L-R: Barbara Martin, Dawn Kelley, Connie Fales at Hackley Library looking at their notes on digitizing the Montague Observer.
By Fran Schattenberg and Robyn Goodman
One would think that the sheer boxed mass of 100 years of the Montague Observer newspaper (1889-1981) might have been beyond anyone’s scope, but the late Henry Roesler, former Mayor of Montague, took on the challenge.
Garry Olson, president of Lakeshore Document Services (that accomplished the digitization of the newspapers) recounts the initial discovery as “Henry told me that he found them in a garage about to be thrown out, so he took them home and put them in the Montague Museum.”
Just as the initial discovery was serendipity, the Lakeshore Document Services involvement in the Observer newspapers is in the same category. The Muskegon County Genealogical Society, whose primary sleuth, Dawn Kelley could give Sherlock Holmes a run for his money, contacted Garry Olson because the Society had heard about film of the Observer at the Montague Library. Kelley also mentioned there was a “rumor” about the originals being at the Montague Museum.
Olson continues that he “contacted Henry, and met him at the Museum. I could not believe my eyes! There they were, nearly 100 years of a newspaper that had been mostly gone and forgotten.”
Olson picked up the papers, took them to his Norton Shores facility, and worked out the procedure to digitize almost 100 years of the Montague Observer.
The Muskegon Genealogical Society agreed to oversee the project. The other part of the process was to obtain funding, thought to be between $9,000-$10,000. Original contributors were the Montague Museum ($5,000), Lakeshore Museum Center ($2,000), Muskegon Genealogical Society (pledged $2,000) and the White Lake Historical Society ($1,000).
After working with Olson on techniques and materials, Genealogical Society members Dawn Kelly, Barbara Martin and Connie Fales volunteered 270 working hours and one year to prepare the materials. The challenges were many. The bound copies, with thousands of pages, might have to be unbound without damaging the paper. There was always dust, fragile paper and decisions on copying essential text. According to Jane Schapka, Muskegon County Genealogical Society president, a tremendous amount of work had to be done on the papers before they were scanned.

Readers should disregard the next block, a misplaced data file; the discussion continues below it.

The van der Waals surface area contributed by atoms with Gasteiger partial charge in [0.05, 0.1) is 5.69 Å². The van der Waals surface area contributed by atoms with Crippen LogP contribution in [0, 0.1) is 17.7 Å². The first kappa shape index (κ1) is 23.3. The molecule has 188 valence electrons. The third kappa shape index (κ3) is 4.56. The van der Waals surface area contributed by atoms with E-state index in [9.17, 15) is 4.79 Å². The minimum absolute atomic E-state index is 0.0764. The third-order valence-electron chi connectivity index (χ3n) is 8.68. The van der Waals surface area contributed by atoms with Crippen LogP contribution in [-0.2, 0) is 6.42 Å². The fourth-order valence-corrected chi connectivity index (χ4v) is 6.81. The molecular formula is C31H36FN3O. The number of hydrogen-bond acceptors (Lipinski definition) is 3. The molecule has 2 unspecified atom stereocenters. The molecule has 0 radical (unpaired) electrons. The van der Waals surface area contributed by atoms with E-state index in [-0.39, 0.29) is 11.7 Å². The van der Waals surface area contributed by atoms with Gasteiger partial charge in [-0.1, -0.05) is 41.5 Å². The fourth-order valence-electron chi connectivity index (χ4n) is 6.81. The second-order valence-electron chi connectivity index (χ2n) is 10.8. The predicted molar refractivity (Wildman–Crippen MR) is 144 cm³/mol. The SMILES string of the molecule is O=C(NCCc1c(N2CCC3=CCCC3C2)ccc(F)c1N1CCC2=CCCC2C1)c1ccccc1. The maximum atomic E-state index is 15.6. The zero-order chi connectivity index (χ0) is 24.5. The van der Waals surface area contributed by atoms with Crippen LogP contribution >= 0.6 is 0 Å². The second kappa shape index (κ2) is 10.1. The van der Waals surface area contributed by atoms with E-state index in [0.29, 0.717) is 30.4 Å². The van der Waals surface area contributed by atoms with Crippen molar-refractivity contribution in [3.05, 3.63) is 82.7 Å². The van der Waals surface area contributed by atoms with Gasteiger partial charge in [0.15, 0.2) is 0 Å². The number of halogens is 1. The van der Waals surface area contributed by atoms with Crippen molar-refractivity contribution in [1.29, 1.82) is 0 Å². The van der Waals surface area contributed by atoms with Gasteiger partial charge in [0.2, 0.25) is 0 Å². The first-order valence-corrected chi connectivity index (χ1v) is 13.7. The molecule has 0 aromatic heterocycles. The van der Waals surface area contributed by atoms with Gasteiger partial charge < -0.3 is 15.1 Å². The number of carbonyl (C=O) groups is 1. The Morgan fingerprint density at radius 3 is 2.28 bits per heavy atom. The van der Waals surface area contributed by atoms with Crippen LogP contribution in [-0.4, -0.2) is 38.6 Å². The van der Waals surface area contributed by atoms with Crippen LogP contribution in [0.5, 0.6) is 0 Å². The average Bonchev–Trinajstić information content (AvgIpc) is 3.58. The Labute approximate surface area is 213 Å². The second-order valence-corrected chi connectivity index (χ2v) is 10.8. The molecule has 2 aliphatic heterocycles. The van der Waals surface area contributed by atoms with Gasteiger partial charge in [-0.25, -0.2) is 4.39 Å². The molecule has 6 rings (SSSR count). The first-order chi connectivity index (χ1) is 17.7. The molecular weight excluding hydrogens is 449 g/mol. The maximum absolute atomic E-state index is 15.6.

“The volunteers worked with the fragile and disintegrating papers for 270 working hours,” Schapka said. “They had to use special archival tape to fix the papers before they could be digitized.”
Martin, who had had archival experience as the archivist for the Muskegon County Museum (now named the Lakeshore Museum), helped instruct Kelley and Fales in the initial stages so they could apply the techniques of how to unbind, use repair tape, use rubber gloves to remove dirt and apply distilled water to relax the newspaper, to name a few. With the worst books, they had to put the pages into plastic sleeves so they could be handled without disintegrating. What they found was that newspaper repair up to the 1930s could be more cleanly done due to the rag content in the paper.
Martin, Kelley, and Fales then had to coordinate these techniques in the process of evaluating the newspaper information and set up. Martin describes it as “when we did the repairing, we forfeited national news or ads to preserve local information, unless there was overwhelming evidence to the contrary.”
The microfilm years of 1945-1977 had been done by Central Michigan University. This was new film with which Lakeshore Document Services could then work.
Lakeshore Document Services has greatly expanded the research potential of digitization by incorporating Optical Character Recognition (OCR) on images to make them text searchable. Olson notes that “OCR technology is not 100 percent, but it is far better than anything we have thus far. You can search by name or terms, with alternate spellings to insure as much recognition as possible. Plus, 100 years of the paper can be searched in seconds.”
The four sponsoring organizations will be provided with copies of the entire project. The Montague Observer collection can be accessed at www.archiveol.com/montague/search. The link can also be found on the City of Montague’s website, www.cityofmontague.org and Muskegon County Genealogical Society’s website, genealogymuskegon.com.
While the Montague Observer focused on happenings in Montague, there are people from other areas also mentioned, Schapka said. When looking at the papers, you can find out about relatives who visited or weddings in the area. You can find out about the lives of residents in Montague and their friends.
“This never would have happened without the contributors,” Schapka said. “We are excited and very proud to preserve the history and stories of this area,” she added.